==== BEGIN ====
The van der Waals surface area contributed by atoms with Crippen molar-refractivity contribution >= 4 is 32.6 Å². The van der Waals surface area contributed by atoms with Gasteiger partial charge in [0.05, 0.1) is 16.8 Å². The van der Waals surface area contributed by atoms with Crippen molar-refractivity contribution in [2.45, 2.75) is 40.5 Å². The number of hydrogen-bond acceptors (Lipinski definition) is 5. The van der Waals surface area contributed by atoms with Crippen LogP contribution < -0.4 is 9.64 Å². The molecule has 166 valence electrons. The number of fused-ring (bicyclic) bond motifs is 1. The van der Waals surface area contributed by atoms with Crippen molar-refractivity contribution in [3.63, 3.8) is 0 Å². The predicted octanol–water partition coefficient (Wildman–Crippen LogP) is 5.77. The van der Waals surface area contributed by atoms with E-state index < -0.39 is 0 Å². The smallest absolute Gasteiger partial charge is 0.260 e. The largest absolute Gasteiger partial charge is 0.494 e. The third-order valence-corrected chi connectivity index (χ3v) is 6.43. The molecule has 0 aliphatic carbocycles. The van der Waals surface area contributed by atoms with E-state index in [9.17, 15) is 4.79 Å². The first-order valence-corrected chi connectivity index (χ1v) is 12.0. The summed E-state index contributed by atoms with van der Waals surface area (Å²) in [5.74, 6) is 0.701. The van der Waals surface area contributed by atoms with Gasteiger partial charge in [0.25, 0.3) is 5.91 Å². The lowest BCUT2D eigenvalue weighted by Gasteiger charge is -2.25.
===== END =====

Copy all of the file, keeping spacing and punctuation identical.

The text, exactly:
The van der Waals surface area contributed by atoms with Crippen molar-refractivity contribution >= 4 is 32.6 Å². The van der Waals surface area contributed by atoms with Gasteiger partial charge in [0.05, 0.1) is 16.8 Å². The van der Waals surface area contributed by atoms with Crippen molar-refractivity contribution in [2.45, 2.75) is 40.5 Å². The number of hydrogen-bond acceptors (Lipinski definition) is 5. The van der Waals surface area contributed by atoms with Crippen LogP contribution < -0.4 is 9.64 Å². The molecule has 166 valence electrons. The number of fused-ring (bicyclic) bond motifs is 1. The van der Waals surface area contributed by atoms with Crippen molar-refractivity contribution in [3.63, 3.8) is 0 Å². The predicted octanol–water partition coefficient (Wildman–Crippen LogP) is 5.77. The van der Waals surface area contributed by atoms with E-state index < -0.39 is 0 Å². The smallest absolute Gasteiger partial charge is 0.260 e. The largest absolute Gasteiger partial charge is 0.494 e. The third-order valence-corrected chi connectivity index (χ3v) is 6.43. The molecule has 0 aliphatic carbocycles. The van der Waals surface area contributed by atoms with E-state index in [9.17, 15) is 4.79 Å². The first-order valence-corrected chi connectivity index (χ1v) is 12.0. The summed E-state index contributed by atoms with van der Waals surface area (Å²) in [5.74, 6) is 0.701. The van der Waals surface area contributed by atoms with Gasteiger partial charge in [0.25, 0.3) is 5.91 Å². The lowest BCUT2D eigenvalue weighted by Gasteiger charge is -2.25.